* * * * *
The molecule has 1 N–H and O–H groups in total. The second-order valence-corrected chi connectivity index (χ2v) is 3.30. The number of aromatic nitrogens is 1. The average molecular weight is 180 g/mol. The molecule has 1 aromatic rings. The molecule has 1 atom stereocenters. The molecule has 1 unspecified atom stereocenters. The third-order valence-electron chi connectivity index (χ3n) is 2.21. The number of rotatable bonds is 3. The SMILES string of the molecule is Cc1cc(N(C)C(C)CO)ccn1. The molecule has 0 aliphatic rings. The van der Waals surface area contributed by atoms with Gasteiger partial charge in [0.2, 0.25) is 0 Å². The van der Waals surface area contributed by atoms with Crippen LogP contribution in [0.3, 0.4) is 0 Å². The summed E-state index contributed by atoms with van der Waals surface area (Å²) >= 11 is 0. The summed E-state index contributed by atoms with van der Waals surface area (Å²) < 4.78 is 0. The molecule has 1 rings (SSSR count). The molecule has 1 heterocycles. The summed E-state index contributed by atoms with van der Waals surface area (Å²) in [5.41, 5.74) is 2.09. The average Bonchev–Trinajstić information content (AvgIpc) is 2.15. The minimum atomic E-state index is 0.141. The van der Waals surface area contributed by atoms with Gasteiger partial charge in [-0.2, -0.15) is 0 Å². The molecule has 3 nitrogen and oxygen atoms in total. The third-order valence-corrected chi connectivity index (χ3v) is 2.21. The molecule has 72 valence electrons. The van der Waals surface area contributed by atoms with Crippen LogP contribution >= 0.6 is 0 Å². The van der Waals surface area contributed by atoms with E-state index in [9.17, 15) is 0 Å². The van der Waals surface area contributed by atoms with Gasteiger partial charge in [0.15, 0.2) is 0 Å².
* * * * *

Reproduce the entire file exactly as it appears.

The molecule has 1 N–H and O–H groups in total. The second-order valence-corrected chi connectivity index (χ2v) is 3.30. The number of aromatic nitrogens is 1. The average molecular weight is 180 g/mol. The molecule has 1 aromatic rings. The molecule has 1 atom stereocenters. The molecule has 1 unspecified atom stereocenters. The third-order valence-electron chi connectivity index (χ3n) is 2.21. The number of rotatable bonds is 3. The SMILES string of the molecule is Cc1cc(N(C)C(C)CO)ccn1. The molecule has 0 aliphatic rings. The van der Waals surface area contributed by atoms with Gasteiger partial charge in [0.2, 0.25) is 0 Å². The van der Waals surface area contributed by atoms with Crippen LogP contribution in [0.3, 0.4) is 0 Å². The summed E-state index contributed by atoms with van der Waals surface area (Å²) >= 11 is 0. The summed E-state index contributed by atoms with van der Waals surface area (Å²) < 4.78 is 0. The molecule has 1 rings (SSSR count). The molecule has 1 heterocycles. The summed E-state index contributed by atoms with van der Waals surface area (Å²) in [5.41, 5.74) is 2.09. The average Bonchev–Trinajstić information content (AvgIpc) is 2.15. The minimum atomic E-state index is 0.141. The van der Waals surface area contributed by atoms with Gasteiger partial charge in [-0.2, -0.15) is 0 Å². The molecule has 3 nitrogen and oxygen atoms in total. The third-order valence-corrected chi connectivity index (χ3v) is 2.21. The molecule has 72 valence electrons. The van der Waals surface area contributed by atoms with Crippen LogP contribution >= 0.6 is 0 Å². The van der Waals surface area contributed by atoms with E-state index in [9.17, 15) is 0 Å². The van der Waals surface area contributed by atoms with Gasteiger partial charge in [0.15, 0.2) is 0 Å².